The 3 (or more) faces of ac variable-speed drives
P robably the most versatile among motor control methods, ac variable-speed drives (VSDs) are available in three principal flavors. Open-loop control, sensorless vector control, and flux vector control provide increasingly sophisticated command of induction motors [and permanent magnet synchronous motors].
Comparative VSD Characteristics
Sensorless Vector Control
Flux Vector Control*
*Field-oriented FVC base
Open-loop ac drives employ the simplest motor control, the so-called Volts per Hertz (V/Hz) method. Also known as "scalar" control to differentiate it from vector control methods, V/Hz runs in open loop without a formal feedback device. However, current and voltage sensing is done for current limit and slip estimation. This lower-cost method is basically a speed control, providing relatively low speed and torque response. It offers no torque control or high torque values at low speeds.
Still, V/Hz enjoys the highest percentage of ac drive types in use. A June 2001 Control Engineering /Cahners Research study reported 89% of respondents using this ac drive type (vs. sensorless vector at 41% and closed-loop vector control at 33%). V/Hz control is especially popular for powering pumps, fans, and other continuous process applications. One notable advantage is its ability to easily control several motors from one drive. Various V/Hz patterns are possible in addition to a straight proportional relationship.
At the other end of the VSD spectrum is flux-vector control (FVC). However, FVC has several variations. Its most capable embodiment, field-oriented FVC , models characteristics of the dc motor, through independent control of flux-producing (magnetizing) and torque-producing current components to derive optimal control of motor torque and power. Some drive manufacturers treat field-orientation as a separate FVC technology.
In this "full" FVC method, an actual feedback device (most often an encoder) is used for motor position and speed information. Also the most sophisticated motor models are used in the control algorithms. FVC allows true torque-mode operation and employs separate speed and torque loops. An adaptive controller adds higher dynamic torque regulation. It can account for motor temperature changes and other control disturbances and still deliver optimal torque output. Full FVC delivers high torque at low speeds (even near 0 rpm), and offers very linear parameters over the whole speed range.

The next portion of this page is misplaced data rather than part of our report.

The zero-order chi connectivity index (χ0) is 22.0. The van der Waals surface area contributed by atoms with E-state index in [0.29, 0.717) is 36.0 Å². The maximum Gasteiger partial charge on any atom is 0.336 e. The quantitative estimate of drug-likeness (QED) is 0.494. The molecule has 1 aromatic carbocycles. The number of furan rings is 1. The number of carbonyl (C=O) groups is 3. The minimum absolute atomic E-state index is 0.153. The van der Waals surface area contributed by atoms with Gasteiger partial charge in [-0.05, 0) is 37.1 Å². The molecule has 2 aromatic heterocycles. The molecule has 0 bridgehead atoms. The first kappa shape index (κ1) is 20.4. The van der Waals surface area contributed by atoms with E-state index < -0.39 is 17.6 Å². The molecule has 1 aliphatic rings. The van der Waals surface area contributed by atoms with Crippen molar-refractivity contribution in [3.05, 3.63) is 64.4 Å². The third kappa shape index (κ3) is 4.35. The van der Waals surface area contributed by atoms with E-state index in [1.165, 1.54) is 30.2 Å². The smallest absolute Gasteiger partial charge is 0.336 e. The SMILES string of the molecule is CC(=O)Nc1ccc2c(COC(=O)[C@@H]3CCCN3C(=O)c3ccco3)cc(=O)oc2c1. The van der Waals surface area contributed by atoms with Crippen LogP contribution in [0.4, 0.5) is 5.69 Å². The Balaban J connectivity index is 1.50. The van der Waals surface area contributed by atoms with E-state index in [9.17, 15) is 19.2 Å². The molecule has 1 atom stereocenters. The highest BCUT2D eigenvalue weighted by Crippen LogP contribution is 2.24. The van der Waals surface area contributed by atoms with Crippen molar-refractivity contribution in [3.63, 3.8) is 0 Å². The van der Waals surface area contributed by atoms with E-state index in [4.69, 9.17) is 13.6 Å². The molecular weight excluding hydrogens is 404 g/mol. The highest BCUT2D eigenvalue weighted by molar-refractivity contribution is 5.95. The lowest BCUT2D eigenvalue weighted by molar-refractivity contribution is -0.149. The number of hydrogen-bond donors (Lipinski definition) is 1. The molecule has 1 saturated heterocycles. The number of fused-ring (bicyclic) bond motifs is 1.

Other "vector" drives also treat flux and torque currents as a vector sum of total motor current to improve on speed control and torque output. But, these drive products are derived from a V/Hz base and do not deliver field-oriented FVC performance.
'Sensorless' drives add value
Sensorless vector control (SVC)-a better descriptor used by some suppliers is "encoderless" or open-loop vector control-provides another alternative for improving low-speed torque, speed regulation and starting torque over V/Hz drives. The enhancements come at relatively small additional cost.
Without a feedback device, SVC uses current and voltage signals from the motor to estimate torque and magnetizing current components, as well as the vector relationship between them. However, motor parameter estimates become very inaccurate under 3 Hz (around 90 rpm for 1,800-rpm base-speed machines).
Sensorless drives likewise vary in capability and performance, depending on their derivation from either a V/Hz or vector control base. These drives infer rather than sense motor shaft information so they rely on an accurate motor model. Yet, even with the latest modeling and adaptation methods they can't match closed-loop performance. Most variable-speed drives offer both sensorless vector and V/Hz operation via software selection; some VSDs offer all three types of control.
Direct control of torque is another sensorless method capable of independent control of an induction motor's magnetic field (flux) and torque using only voltage and current information from the motor. It eliminates the need for a modulator found in PWM drives. The method depends on a very accurate motor model and a processor that can compare instantaneous torque and flux with reference values as fast every 25
Most ac drives are low-voltage units operating at up to 600 V. Medium-voltage versions (2.3-15 kV) are also available for more efficient current transmission in power cables and motor windings.
-Frank J. Bartos, executive editor firstname.lastname@example.org